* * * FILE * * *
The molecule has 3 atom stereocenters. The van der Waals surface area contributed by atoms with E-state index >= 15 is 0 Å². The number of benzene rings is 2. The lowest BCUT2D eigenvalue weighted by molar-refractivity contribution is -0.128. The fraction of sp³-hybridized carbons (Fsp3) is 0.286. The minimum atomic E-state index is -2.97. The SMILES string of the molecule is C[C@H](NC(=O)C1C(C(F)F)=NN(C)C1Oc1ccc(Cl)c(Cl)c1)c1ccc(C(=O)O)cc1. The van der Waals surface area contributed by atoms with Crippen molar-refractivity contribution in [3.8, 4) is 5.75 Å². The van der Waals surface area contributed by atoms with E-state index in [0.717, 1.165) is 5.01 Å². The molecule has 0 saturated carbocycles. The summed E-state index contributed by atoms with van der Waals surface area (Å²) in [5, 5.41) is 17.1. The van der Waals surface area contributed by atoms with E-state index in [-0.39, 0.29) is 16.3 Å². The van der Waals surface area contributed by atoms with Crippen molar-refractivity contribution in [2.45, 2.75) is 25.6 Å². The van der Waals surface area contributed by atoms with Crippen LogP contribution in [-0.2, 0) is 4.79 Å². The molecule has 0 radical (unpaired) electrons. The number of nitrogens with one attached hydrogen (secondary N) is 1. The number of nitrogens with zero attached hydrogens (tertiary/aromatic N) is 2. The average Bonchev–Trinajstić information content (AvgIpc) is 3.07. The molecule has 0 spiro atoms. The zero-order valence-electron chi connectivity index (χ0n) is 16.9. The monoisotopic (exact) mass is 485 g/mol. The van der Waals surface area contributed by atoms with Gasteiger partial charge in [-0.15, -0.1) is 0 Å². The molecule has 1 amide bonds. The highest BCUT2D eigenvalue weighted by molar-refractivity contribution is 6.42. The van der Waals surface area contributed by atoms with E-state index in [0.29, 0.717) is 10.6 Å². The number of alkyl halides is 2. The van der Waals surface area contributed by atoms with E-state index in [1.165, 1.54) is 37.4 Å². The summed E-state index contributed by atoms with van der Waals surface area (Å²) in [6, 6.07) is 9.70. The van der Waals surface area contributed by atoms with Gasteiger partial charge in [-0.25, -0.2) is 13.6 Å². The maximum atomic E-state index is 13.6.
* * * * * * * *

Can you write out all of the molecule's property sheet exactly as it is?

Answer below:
The molecule has 3 atom stereocenters. The van der Waals surface area contributed by atoms with E-state index >= 15 is 0 Å². The number of benzene rings is 2. The lowest BCUT2D eigenvalue weighted by molar-refractivity contribution is -0.128. The fraction of sp³-hybridized carbons (Fsp3) is 0.286. The minimum atomic E-state index is -2.97. The SMILES string of the molecule is C[C@H](NC(=O)C1C(C(F)F)=NN(C)C1Oc1ccc(Cl)c(Cl)c1)c1ccc(C(=O)O)cc1. The van der Waals surface area contributed by atoms with Crippen molar-refractivity contribution in [3.8, 4) is 5.75 Å². The van der Waals surface area contributed by atoms with E-state index in [0.717, 1.165) is 5.01 Å². The molecule has 0 saturated carbocycles. The summed E-state index contributed by atoms with van der Waals surface area (Å²) in [5, 5.41) is 17.1. The van der Waals surface area contributed by atoms with E-state index in [-0.39, 0.29) is 16.3 Å². The van der Waals surface area contributed by atoms with Crippen molar-refractivity contribution in [2.45, 2.75) is 25.6 Å². The van der Waals surface area contributed by atoms with Crippen LogP contribution in [-0.2, 0) is 4.79 Å². The molecule has 0 radical (unpaired) electrons. The number of nitrogens with one attached hydrogen (secondary N) is 1. The number of nitrogens with zero attached hydrogens (tertiary/aromatic N) is 2. The average Bonchev–Trinajstić information content (AvgIpc) is 3.07. The molecule has 0 spiro atoms. The zero-order valence-electron chi connectivity index (χ0n) is 16.9. The monoisotopic (exact) mass is 485 g/mol. The van der Waals surface area contributed by atoms with Gasteiger partial charge in [-0.15, -0.1) is 0 Å². The molecule has 1 amide bonds. The highest BCUT2D eigenvalue weighted by molar-refractivity contribution is 6.42. The van der Waals surface area contributed by atoms with E-state index in [0.29, 0.717) is 10.6 Å². The number of alkyl halides is 2. The van der Waals surface area contributed by atoms with E-state index in [1.165, 1.54) is 37.4 Å². The summed E-state index contributed by atoms with van der Waals surface area (Å²) in [6, 6.07) is 9.70. The van der Waals surface area contributed by atoms with Gasteiger partial charge in [-0.25, -0.2) is 13.6 Å². The maximum atomic E-state index is 13.6.